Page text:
Obviously Im forgetting some things. Thats where you can help. Go ahead, refresh my memory.
Email your thoughts to Kraig Kann
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Vegas helicopters in to Carnoustie, without clubs

By Golf Channel DigitalJuly 19, 2018, 9:33 am

Jhonattan Vegas did some range work, putted a little and strolled to the first tee for his 5:31 a.m. ET start in the 147th Open Championship.

Everything before that, however, was far from routine.

Vegas' visa to travel to Scotland expired and the process to renew it got delayed - and it looked like his overseas' flight might suffer the same fate. Vegas, upon getting his visa updated, traveled from Houston, Texas to Toronto, Canada to Glasgow, Scotland, and then took a helicopter to Carnoustie.

He arrived in time on Thursday morning, but his clubs did not. Mizuno put together some irons for him and TaylorMade got him his preferred metal woods. He hit the clubs for the first time on the range, less than 90 minutes before his start.

"I'm going to go out there and play with freedom," Vegas told Golf Channel's Todd Lewis.

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How to watch The Open on TV and online

By Golf Channel DigitalJuly 19, 2018, 5:40 am

You want to watch the 147th Open? Here’s how you can do it.

Golf Channel and NBC Sports will be televising 182 hours of overall programming from the men's third major of the year at Carnoustie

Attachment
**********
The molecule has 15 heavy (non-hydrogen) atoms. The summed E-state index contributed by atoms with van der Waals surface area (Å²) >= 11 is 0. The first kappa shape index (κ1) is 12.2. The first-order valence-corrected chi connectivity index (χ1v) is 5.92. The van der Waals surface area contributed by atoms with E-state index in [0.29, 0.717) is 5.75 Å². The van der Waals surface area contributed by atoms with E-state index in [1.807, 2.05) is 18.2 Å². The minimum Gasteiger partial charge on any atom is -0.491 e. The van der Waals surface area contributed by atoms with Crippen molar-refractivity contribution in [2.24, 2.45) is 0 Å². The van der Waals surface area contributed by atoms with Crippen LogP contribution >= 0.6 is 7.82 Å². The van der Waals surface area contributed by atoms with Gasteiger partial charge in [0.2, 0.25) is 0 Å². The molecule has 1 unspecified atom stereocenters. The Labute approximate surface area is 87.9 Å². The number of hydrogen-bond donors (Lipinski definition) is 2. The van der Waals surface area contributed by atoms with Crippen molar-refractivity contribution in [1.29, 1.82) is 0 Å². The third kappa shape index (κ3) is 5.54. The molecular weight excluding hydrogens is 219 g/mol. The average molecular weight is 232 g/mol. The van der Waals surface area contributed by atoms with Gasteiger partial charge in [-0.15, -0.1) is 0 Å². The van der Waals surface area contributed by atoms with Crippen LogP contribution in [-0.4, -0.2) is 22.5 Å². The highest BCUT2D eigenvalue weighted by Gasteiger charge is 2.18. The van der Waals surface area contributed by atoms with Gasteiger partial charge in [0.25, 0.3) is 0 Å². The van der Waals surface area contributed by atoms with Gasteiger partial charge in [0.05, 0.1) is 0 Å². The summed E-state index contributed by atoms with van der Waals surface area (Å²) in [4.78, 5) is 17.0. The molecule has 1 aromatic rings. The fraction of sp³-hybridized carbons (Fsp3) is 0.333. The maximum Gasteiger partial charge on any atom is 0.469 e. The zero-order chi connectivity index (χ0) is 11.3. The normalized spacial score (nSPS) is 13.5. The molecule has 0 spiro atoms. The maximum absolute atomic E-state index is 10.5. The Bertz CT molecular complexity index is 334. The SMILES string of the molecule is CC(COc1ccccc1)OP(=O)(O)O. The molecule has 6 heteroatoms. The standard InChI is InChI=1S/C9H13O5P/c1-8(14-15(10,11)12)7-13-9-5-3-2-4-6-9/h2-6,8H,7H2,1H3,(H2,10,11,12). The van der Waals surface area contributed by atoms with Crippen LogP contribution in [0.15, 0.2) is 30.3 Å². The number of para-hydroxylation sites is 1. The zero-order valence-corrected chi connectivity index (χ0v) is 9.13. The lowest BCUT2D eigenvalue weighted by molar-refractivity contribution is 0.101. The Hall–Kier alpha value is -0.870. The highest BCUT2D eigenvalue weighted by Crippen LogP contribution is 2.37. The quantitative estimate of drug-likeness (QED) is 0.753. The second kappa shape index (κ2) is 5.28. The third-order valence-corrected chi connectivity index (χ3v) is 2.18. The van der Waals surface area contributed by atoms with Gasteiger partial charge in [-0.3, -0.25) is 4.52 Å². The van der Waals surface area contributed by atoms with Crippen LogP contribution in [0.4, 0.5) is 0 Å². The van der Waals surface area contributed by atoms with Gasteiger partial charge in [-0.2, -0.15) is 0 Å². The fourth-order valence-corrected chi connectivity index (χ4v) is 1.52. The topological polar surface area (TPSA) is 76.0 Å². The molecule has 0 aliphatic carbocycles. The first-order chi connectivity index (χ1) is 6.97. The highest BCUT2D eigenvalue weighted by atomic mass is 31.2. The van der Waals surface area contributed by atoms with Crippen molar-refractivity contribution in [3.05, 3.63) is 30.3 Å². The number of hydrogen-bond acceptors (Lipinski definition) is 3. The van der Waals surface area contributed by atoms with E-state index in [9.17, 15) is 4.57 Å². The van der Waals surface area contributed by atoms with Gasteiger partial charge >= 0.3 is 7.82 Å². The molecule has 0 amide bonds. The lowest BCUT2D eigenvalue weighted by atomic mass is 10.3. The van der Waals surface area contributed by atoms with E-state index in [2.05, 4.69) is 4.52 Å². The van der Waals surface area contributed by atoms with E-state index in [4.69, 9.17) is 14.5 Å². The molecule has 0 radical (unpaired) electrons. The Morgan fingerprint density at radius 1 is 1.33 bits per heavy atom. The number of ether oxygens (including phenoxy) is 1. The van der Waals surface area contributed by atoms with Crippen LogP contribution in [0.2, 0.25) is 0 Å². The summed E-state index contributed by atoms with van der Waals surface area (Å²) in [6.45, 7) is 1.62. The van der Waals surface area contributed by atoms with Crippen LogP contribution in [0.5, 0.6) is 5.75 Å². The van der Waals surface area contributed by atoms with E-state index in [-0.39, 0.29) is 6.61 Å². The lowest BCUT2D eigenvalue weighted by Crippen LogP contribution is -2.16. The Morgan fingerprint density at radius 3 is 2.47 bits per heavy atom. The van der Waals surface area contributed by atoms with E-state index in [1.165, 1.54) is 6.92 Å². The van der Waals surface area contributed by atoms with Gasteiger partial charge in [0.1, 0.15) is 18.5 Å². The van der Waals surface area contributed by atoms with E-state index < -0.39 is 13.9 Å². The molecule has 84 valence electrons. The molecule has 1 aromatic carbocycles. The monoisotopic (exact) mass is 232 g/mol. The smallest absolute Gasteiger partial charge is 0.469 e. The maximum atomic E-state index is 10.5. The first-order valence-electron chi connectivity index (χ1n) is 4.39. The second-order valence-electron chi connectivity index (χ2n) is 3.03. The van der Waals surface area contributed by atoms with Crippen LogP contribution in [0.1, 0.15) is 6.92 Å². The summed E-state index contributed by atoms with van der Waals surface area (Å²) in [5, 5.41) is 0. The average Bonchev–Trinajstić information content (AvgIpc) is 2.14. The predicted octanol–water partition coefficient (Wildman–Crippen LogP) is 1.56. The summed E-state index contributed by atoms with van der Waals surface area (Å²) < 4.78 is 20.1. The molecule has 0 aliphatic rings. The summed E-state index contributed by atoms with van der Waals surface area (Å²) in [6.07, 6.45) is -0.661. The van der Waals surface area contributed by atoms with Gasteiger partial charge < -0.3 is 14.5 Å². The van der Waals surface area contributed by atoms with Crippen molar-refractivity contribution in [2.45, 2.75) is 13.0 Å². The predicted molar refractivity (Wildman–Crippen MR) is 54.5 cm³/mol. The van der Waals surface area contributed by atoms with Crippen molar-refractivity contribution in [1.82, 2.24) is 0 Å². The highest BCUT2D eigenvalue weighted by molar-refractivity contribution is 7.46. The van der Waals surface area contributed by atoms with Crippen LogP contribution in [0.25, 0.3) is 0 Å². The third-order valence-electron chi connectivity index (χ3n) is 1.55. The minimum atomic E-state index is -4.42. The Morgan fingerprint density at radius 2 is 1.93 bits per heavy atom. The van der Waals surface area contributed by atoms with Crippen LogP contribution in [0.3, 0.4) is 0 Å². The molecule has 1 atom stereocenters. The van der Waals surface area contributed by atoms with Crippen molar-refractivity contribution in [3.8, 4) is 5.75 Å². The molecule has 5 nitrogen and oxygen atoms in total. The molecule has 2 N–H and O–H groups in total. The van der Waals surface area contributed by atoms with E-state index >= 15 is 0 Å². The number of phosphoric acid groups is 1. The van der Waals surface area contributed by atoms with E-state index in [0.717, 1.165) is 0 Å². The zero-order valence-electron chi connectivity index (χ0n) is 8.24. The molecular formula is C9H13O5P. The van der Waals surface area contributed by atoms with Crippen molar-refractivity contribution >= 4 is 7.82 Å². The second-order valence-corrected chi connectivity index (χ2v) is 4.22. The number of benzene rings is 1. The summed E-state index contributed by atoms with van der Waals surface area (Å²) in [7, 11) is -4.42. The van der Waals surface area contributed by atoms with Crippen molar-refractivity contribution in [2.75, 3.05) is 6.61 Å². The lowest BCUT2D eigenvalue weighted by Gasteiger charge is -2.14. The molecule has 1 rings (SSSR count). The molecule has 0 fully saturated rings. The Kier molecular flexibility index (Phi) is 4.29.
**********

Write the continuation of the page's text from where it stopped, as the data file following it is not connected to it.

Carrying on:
In addition to the traditional coverage, the two networks will showcase three live alternate feeds: marquee groups, featured holes (our new 3-hole channel) and spotlight action. You can also watch replays of full-day coverage, Thursday-Sunday, in the Golf Channel app, NBC Sports apps, and on  

Here’s the weekly TV schedule, with live stream links in parentheses. You can view all the action on the Golf Channel mobile, as well. Alternate coverage is noted in italics:

(All times Eastern; GC=Golf Channel; NBC=NBC Sports; or check the GLE app)

Monday, July 16

GC: 7-9AM: Morning Drive (

GC: 9-11AM: Live From The Open (

GC: 7-9PM: Live From The Open (

Tuesday, July 17

GC: 6AM-2PM: Live From The Open (

Wednesday, July 18

GC: 6AM-2PM: Live From The Open (

Thursday, July 19

GC: Midnight-1:30AM: Midnight Drive (

GC: Day 1: The Open, live coverage: 1:30AM-4PM ( Day 1: The Open, Spotlight: 1:30AM-4PM ( Day 1: The Open, Marquee Groups: 4AM-3PM ( Day 1: The Open, 3-Hole Channel: 4AM-3PM (

GC: Live From The Open: 4-5PM (

Friday, July 20

GC: Day 2: The Open, live coverage: 1:30AM-4PM ( Day 2: The Open, Spotlight: 1:30AM-4PM ( Day 2: The Open, Marquee Groups: 4AM-3PM ( Day 2: The Open, 3-Hole Channel: 4AM-3PM (

GC: Live From The Open: 4-5PM (

Saturday, July 21

GC: Day 3: The Open, live coverage: 4:30-7AM (

NBC: Rd. 3: The Open, live coverage: 7AM-3PM ( Day 3: The Open, Spotlight: 4:30AM-3PM ( Day 3: The Open, Marquee Groups: 5AM-3PM ( Day 3: The Open, 3-Hole Channel: 5AM-3PM (

GC: Live From The Open: 3-4PM (

Sunday, July 22

GC: Day 4: The Open, live coverage: 4:30-7AM (

NBC: Rd. 4: The Open, live coverage: 7AM-2:30PM ( Day 4: The Open, Spotlight: 4:30AM-2:30PM ( Day 4: The Open, Marquee Groups: 5AM-2PM ( Day 4: The Open, 3-Hole Channel: 5AM-2PM (

GC: Live From The Open: 2:30-4PM (

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The Open 101: A guide to the year's third major

By Golf Channel DigitalJuly 19, 2018, 5:30 am

Take a look at some answers to frequently asked questions about The Open:

What's all this "The Open" stuff? I thought it was the British Open.

What you call it has historically depended on where you were. If you were in the U.S., you called it the British Open, just as Europeans refer to the PGA Championship as the U.S. PGA. Outside the U.S. it generally has been referred to as The Open Championship. The preferred name of the organizers is The Open.

How old is it?